|In ‘Year of the Nurse,’ North Carolina has ongoing shortage|
|Demand outstrips supply in Tar Heel State|
|Published Sunday, January 26, 2020 1:30 pm|
RALEIGH – The World Health Organization has declared 2020 the “Year of the Nurse” in celebration of Florence Nightingale's 200th birthday. Nightingale is considered the founder of modern nursing.
In North Carolina, healthcare experts say there aren’t enough nurses to keep up with demand. Meka Douthit El is director of nursing at Moses Cone Hospital in Greensboro. She said a swelling patient population is outpacing the supply of nurses.
“In North Carolina, it’s 139,000 nurses, and it's more people that need to be taken care of,” Douthit El said. “And that's only in our area. The World Health Organization, you know, noted this is the ‘Year of the Nurse’ because they recognize that it's a shortage. It's a global shortage.”
According to a report by researchers at Georgetown University, North Carolina is slated to have one of the worst nurse shortages in the country, with nearly 13,000 nurses needed by 2025.
Dennis Taylor is an acute care nurse practitioner at Wake Forest Baptist Health in Winston-Salem. He said people often think of nurses in a traditional, hospital-based role. But he pointed out they are on the front lines of disease prevention and community-based care.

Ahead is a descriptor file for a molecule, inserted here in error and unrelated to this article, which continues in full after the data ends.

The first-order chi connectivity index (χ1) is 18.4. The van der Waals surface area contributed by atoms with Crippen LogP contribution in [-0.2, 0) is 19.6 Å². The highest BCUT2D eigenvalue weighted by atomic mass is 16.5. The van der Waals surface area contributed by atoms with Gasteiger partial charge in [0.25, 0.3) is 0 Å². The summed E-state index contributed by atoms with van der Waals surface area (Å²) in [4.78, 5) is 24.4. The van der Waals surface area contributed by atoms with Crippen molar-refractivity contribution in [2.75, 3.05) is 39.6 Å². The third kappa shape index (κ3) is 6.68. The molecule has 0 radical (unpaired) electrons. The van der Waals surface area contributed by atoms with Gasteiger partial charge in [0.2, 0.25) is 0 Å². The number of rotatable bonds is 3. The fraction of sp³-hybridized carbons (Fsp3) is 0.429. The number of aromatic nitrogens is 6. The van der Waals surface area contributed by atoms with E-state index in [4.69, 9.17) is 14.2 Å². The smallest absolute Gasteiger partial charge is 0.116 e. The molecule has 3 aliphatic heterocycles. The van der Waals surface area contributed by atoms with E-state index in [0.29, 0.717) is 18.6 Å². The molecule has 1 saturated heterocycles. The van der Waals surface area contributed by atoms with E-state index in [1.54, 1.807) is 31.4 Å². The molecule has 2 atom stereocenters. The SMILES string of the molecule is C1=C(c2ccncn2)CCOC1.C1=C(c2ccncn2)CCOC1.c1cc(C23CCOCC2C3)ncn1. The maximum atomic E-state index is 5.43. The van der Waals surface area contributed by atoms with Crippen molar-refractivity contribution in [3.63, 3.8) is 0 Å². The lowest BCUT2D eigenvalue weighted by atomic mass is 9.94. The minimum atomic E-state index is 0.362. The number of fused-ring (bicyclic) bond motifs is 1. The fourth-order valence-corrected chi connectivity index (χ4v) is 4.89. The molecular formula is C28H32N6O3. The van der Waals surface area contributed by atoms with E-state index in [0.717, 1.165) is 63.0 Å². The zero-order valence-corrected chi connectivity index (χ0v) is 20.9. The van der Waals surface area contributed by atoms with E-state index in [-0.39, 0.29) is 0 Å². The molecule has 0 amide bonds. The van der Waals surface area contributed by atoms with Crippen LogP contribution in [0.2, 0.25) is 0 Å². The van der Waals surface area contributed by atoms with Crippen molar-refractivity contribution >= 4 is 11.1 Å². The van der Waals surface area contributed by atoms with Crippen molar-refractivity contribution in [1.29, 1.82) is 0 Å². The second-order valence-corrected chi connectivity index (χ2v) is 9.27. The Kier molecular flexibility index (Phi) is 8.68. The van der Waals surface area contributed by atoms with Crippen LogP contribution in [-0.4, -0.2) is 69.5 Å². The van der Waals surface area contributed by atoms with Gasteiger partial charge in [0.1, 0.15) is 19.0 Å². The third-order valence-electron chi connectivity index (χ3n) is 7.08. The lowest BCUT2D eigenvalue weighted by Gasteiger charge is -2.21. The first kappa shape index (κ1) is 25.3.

“Nurses work in so many other areas: public health nursing, school nurses, home care, hospice, migrant health, senior centers, long-term care facilities, things like that,” Taylor said.
Douthit El added it’s unsustainable to expect hospital emergency rooms to shoulder the health needs of communities, especially in rural areas. She believes changing state law to allow advanced nurse practitioners to practice with autonomy would help boost access to care.
“The people that come to hospital are the sickest of the sick,” she said. “To keep them outside of the hospital, there is an increased need to address rural health, you know, and to meet people where they are.”
In 2019, nurses pressed state legislators to pass the SAVE Act, a bill that would remove physician supervision requirements for advanced practice registered nurses and clinical nurse midwives. The bill did not make it out of the state Senate, but is still eligible to be passed in 2020. And advocates continue to push for a hearing in both chambers during the short session.
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